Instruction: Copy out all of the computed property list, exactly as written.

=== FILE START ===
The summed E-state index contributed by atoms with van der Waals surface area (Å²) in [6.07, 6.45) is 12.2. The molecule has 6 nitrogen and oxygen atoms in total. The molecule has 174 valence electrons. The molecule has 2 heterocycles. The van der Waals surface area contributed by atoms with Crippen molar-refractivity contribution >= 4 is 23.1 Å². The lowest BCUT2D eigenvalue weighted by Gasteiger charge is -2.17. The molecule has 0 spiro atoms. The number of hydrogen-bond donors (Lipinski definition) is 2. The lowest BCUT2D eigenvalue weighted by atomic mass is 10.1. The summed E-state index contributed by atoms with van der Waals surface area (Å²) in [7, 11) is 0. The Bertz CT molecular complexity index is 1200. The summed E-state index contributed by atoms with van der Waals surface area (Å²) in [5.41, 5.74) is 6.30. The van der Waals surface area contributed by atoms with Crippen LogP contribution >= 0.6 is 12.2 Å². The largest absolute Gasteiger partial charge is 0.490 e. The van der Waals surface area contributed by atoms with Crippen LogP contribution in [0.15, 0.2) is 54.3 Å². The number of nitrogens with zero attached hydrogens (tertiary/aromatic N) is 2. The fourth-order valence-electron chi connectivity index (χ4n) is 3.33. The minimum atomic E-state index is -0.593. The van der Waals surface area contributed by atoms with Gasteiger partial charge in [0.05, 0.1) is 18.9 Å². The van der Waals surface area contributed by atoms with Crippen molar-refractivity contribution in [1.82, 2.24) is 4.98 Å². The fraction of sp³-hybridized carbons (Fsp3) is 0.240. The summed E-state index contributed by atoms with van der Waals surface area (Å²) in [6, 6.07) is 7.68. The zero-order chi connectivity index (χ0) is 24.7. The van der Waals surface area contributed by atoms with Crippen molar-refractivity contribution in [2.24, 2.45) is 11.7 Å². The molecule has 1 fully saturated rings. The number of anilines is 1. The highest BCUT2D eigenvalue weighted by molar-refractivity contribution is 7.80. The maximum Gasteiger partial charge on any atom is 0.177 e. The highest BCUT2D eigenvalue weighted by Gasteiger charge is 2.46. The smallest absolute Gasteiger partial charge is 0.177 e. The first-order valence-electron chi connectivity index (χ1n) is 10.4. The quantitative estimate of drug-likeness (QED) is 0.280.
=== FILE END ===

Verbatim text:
The summed E-state index contributed by atoms with van der Waals surface area (Å²) in [6.07, 6.45) is 12.2. The molecule has 6 nitrogen and oxygen atoms in total. The molecule has 174 valence electrons. The molecule has 2 heterocycles. The van der Waals surface area contributed by atoms with Crippen molar-refractivity contribution >= 4 is 23.1 Å². The lowest BCUT2D eigenvalue weighted by Gasteiger charge is -2.17. The molecule has 0 spiro atoms. The number of hydrogen-bond donors (Lipinski definition) is 2. The lowest BCUT2D eigenvalue weighted by atomic mass is 10.1. The summed E-state index contributed by atoms with van der Waals surface area (Å²) in [7, 11) is 0. The Bertz CT molecular complexity index is 1200. The summed E-state index contributed by atoms with van der Waals surface area (Å²) in [5.41, 5.74) is 6.30. The van der Waals surface area contributed by atoms with Crippen LogP contribution >= 0.6 is 12.2 Å². The largest absolute Gasteiger partial charge is 0.490 e. The van der Waals surface area contributed by atoms with Crippen LogP contribution in [0.15, 0.2) is 54.3 Å². The number of nitrogens with zero attached hydrogens (tertiary/aromatic N) is 2. The fourth-order valence-electron chi connectivity index (χ4n) is 3.33. The minimum atomic E-state index is -0.593. The van der Waals surface area contributed by atoms with Gasteiger partial charge in [0.05, 0.1) is 18.9 Å². The van der Waals surface area contributed by atoms with Crippen molar-refractivity contribution in [1.82, 2.24) is 4.98 Å². The fraction of sp³-hybridized carbons (Fsp3) is 0.240. The summed E-state index contributed by atoms with van der Waals surface area (Å²) in [6, 6.07) is 7.68. The zero-order chi connectivity index (χ0) is 24.7. The van der Waals surface area contributed by atoms with Crippen molar-refractivity contribution in [2.24, 2.45) is 11.7 Å². The molecule has 1 fully saturated rings. The number of anilines is 1. The highest BCUT2D eigenvalue weighted by molar-refractivity contribution is 7.80. The maximum Gasteiger partial charge on any atom is 0.177 e. The highest BCUT2D eigenvalue weighted by Gasteiger charge is 2.46. The smallest absolute Gasteiger partial charge is 0.177 e. The first-order valence-electron chi connectivity index (χ1n) is 10.4. The quantitative estimate of drug-likeness (QED) is 0.280.